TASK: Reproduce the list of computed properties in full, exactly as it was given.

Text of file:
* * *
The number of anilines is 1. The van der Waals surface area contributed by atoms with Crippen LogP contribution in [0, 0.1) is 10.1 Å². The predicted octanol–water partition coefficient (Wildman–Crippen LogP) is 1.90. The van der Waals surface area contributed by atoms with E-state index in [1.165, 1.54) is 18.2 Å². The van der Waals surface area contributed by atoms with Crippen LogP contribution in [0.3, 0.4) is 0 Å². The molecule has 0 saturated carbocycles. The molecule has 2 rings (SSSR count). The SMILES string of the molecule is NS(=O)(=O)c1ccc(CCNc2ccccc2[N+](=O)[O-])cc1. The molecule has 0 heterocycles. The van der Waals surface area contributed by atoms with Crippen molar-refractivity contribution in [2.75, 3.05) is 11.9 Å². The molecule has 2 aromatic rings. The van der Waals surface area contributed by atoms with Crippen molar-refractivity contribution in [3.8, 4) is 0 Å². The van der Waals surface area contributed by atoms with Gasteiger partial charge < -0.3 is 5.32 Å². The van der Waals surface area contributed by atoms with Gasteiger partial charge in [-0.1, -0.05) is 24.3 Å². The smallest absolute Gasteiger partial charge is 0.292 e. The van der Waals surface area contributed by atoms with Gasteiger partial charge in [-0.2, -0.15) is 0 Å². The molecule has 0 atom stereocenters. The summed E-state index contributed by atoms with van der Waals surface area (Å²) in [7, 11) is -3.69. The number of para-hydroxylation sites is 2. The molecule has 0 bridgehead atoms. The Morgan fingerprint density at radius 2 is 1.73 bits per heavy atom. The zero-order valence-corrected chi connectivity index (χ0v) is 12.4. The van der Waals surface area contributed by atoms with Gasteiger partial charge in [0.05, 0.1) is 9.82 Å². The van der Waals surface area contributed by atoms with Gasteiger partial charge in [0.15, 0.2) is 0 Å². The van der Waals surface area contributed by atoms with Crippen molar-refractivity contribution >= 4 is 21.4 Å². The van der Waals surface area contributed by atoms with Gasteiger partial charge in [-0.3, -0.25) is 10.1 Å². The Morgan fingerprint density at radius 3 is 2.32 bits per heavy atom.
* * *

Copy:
The number of anilines is 1. The van der Waals surface area contributed by atoms with Crippen LogP contribution in [0, 0.1) is 10.1 Å². The predicted octanol–water partition coefficient (Wildman–Crippen LogP) is 1.90. The van der Waals surface area contributed by atoms with E-state index in [1.165, 1.54) is 18.2 Å². The van der Waals surface area contributed by atoms with Crippen LogP contribution in [0.3, 0.4) is 0 Å². The molecule has 0 saturated carbocycles. The molecule has 2 rings (SSSR count). The SMILES string of the molecule is NS(=O)(=O)c1ccc(CCNc2ccccc2[N+](=O)[O-])cc1. The molecule has 0 heterocycles. The van der Waals surface area contributed by atoms with Crippen molar-refractivity contribution in [2.75, 3.05) is 11.9 Å². The molecule has 2 aromatic rings. The van der Waals surface area contributed by atoms with Crippen molar-refractivity contribution in [3.8, 4) is 0 Å². The van der Waals surface area contributed by atoms with Gasteiger partial charge < -0.3 is 5.32 Å². The van der Waals surface area contributed by atoms with Gasteiger partial charge in [-0.1, -0.05) is 24.3 Å². The smallest absolute Gasteiger partial charge is 0.292 e. The van der Waals surface area contributed by atoms with Gasteiger partial charge in [-0.2, -0.15) is 0 Å². The molecule has 0 atom stereocenters. The summed E-state index contributed by atoms with van der Waals surface area (Å²) in [7, 11) is -3.69. The number of para-hydroxylation sites is 2. The molecule has 0 bridgehead atoms. The Morgan fingerprint density at radius 2 is 1.73 bits per heavy atom. The zero-order valence-corrected chi connectivity index (χ0v) is 12.4. The van der Waals surface area contributed by atoms with Gasteiger partial charge in [0.05, 0.1) is 9.82 Å². The van der Waals surface area contributed by atoms with Gasteiger partial charge in [0.15, 0.2) is 0 Å². The van der Waals surface area contributed by atoms with Crippen molar-refractivity contribution >= 4 is 21.4 Å². The van der Waals surface area contributed by atoms with Gasteiger partial charge in [-0.3, -0.25) is 10.1 Å². The Morgan fingerprint density at radius 3 is 2.32 bits per heavy atom.